The Art of Account Mapping, Part 4: Toni Rothpletz
Updated: Nov 17
This article was guest written by Shohei Narron, Technology Partner Manager at Google Cloud
I had the pleasure of interviewing five partnership leaders to understand their approach to account mapping, as well as best practices and pitfalls. I’ll be posting one conversation per week for the next five weeks in the hopes of elevating partnerships in the minds of sales organizations, if not to just make everyone’s lives a little easier.
Channel and Strategic Partnerships, Tealium
Background and Context: “While I have 50 partners I’m assigned to, I mainly work with about 10 technology partners and two global agency / consulting firms on a weekly basis.”
Different Approaches to Account Mapping: “Account mapping goals are totally different between partner categories. Tech partners are much more detailed — sales rep mapping in
Google Sheets, making sure we have pipeline information for the next few quarters, and listing active opportunities. An agency, on the other hand, wouldn’t really be in Crossbeam or working on account mapping since they’re cautious about giving out client information.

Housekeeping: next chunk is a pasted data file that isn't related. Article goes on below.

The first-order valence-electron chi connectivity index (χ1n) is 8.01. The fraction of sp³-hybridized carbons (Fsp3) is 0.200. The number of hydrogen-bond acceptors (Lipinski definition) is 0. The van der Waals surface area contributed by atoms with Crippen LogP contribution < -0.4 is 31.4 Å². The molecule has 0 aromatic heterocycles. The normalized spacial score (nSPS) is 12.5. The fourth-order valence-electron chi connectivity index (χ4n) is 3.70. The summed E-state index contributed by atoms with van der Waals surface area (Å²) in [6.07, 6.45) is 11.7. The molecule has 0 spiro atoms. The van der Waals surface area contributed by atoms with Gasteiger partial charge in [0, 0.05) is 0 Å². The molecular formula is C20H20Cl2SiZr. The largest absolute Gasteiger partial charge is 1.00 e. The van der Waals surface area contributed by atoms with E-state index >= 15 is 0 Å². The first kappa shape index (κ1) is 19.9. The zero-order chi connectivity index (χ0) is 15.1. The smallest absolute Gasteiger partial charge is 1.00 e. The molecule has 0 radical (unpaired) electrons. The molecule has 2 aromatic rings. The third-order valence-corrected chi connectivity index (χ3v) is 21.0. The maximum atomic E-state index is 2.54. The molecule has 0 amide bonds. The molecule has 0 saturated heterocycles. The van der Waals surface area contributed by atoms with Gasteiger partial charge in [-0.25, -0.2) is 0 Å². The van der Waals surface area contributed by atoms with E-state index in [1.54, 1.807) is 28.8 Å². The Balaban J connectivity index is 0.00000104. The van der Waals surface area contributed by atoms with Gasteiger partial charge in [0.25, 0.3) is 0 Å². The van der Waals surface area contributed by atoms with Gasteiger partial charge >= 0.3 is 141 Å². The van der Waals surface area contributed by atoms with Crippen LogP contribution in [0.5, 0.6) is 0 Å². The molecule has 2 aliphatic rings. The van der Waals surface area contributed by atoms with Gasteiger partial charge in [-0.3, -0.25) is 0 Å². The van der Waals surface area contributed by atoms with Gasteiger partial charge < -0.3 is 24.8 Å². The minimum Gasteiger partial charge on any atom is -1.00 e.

They usually just reach out to me for intros to our account team for specific opportunities.”
What Comes After Account Mapping: “Once you’ve created a list of accounts, create a smaller list of 20 accounts — five prospects each from your side and the partner, and 10 active opportunities you’re both involved in. Focus on these opportunities for maximum results.”
Finding Out Your Sales Champion: “Knowing which sales rep is partner-friendly or not is very important. Sales reps who take the time to understand integrations are usually the smart ones who know how to leverage the partner ecosystem to increase the chances of winning the deal at a larger size. You should absolutely work closely with them. Help them be successful — introductions based on territories is a good rule of thumb since it’s much easier to find more overlaps between that rep and your partner reps.”